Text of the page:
The inquiry into the death of Sheku Bayoh has been shown footage and heard 999 calls from the day he died.
Visual and audio recordings, taken from CCTV, witnesses’ phones and emergency calls, were all shown in real-time at the public hearing in Edinburgh, revealing events leading up to and when Mr Bayoh was restrained by officers in Kirkcaldy, Fife, on May 3 2015.
The 31-year-old died a short time after being held by officers.
His family believe race played a part in his death.
The inquiry was first shown car dashcam footage taken at about 7.09am on May 3 2015, which is believed to be the first video material capturing Mr Bayoh walking in the Hayfield area of the town on the day he died.
An audio recording of an emergency call from the driver was played alongside the footage where the man could be heard reporting seeing “a 6ft black guy…around Hayfield Road…”
Because the audio and visual evidence gathered were shown in real-time, it meant the inquiry heard various 999 calls that were made from other witnesses at the same time speaking over one another.
About four minutes later, a witness’s iPhone footage, filmed from next to the bus stop on Hayfield Road, showed a van driving away from a man dressed in a white T-shirt and dark trousers, said to be Mr Bayoh, walking in the middle of the road.
Several more 999 calls from witnesses are then heard about a sighting of a man with a knife until about 7.20am when a police control room call recording confirms officers are nearing the location of Mr Bayoh in Hayfield Road.
A few seconds later, the inquiry then saw police vehicles arriving at the scene via CCTV footage from nearby Gallagher’s pub in Hendry Road.
This footage was played alongside a call between the control room and former officer Alan Paton, who attended the scene, where he asks for a description of the man on approach.
An officer replies: “He’s been described as male, black, well-built, 6ft tall wearing a white T-shirt, dark-coloured jeans and carrying a very large knife.”
A few seconds later, Mr Paton can be heard shouting over the radio “officer injured, Pc Short”.
More shouting can be heard, then at about 7.21am, an officer from the scene reports to the control room: “One officer has been punched in the back of the head, no obvious serious injuries.
“Male securely on the ground.”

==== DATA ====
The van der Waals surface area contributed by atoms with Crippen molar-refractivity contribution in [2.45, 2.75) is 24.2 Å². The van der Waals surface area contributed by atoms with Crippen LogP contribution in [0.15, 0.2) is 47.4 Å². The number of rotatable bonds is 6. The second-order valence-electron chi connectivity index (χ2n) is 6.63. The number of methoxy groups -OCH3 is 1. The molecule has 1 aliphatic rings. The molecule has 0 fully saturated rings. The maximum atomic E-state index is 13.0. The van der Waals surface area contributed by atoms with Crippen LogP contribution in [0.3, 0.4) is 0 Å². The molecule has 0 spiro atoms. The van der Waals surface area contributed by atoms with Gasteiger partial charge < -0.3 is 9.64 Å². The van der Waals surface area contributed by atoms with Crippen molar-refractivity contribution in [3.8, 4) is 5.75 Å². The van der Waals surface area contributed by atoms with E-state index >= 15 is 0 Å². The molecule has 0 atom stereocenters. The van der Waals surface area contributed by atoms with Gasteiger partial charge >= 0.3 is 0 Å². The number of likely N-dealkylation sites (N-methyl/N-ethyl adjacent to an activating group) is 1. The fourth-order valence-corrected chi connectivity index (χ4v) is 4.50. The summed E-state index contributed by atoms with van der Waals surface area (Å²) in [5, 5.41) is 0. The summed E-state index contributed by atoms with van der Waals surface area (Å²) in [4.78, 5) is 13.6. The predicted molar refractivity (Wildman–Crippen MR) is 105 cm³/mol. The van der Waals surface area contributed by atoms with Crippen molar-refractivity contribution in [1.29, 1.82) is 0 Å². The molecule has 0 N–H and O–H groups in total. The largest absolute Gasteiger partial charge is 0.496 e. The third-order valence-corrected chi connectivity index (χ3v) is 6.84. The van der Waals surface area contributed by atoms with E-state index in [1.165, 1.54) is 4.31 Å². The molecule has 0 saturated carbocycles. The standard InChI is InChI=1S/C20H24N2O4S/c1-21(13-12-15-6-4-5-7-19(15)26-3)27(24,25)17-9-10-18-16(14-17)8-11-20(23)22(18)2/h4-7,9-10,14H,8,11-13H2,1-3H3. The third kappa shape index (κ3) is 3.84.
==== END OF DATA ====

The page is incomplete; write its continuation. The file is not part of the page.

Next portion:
The inquiry is then played an audio from about 7.22am where an officer from the control room is asking for an update.
Less than a minute later, Snapchat footage taken from a witness’s phone, lasting only a few seconds, shows officers restraining Mr Bayoh on the ground.
The phone footage also captures a person in a grey T-shirt standing in a front garden near the entrance to one of the residential properties on Hayfield Road, just metres from where Mr Bayoh is being restrained.
Seconds after 7.23am, control room can be heard asking for another update, to which an officer at the scene replies: “The male is on the ground at the moment, we’ve got several officers who’ve taken a big restrain.
“We’ll get back to you.
“However, we’re going to need more control…generally fine.”
Another officer at the scene can then be heard reporting: “Pc Short has been struck to the head…no bleeding, no visible injury.”
An officer replies: “Yes, just continue to stay safe and keep full control, use all retrains necessary, control can you get an ambulance for Pc Short.”
An officer from the scene can then be heard reporting Pc Short was “stomped on the body a few times and struck to the head”.
More than 30 seconds later, just after 7.25am, Pc Smith, in attendance, reports: “The male appears to be unconscious, breathing, not responsive, get an ambulance for him.”
With the help of CCTV footage from Gallagher’s pub, a reconstructed 3D image of the scene and a radio call recording, the inquiry saw an ambulance then arrived at the scene at about 7.34am.
Earlier, the inquiry was given a demonstration on how Advanced Laser Imaging (ALI), a company used to create accurate 3D impressions of scenes, was used to remodel the scene where Mr Bayoh died to help the investigation.
ALI was used to recreate the scene where Diana, Princess of Wales died during an inquest that was held about a decade after her death.
Mark DeGiovanni, of ALI, said there are “many parallels” between ALI’s work on Diana’s inquest and the inquiry into Mr Bayoh’s death.
The inquiry, before Lord Bracadale, continues.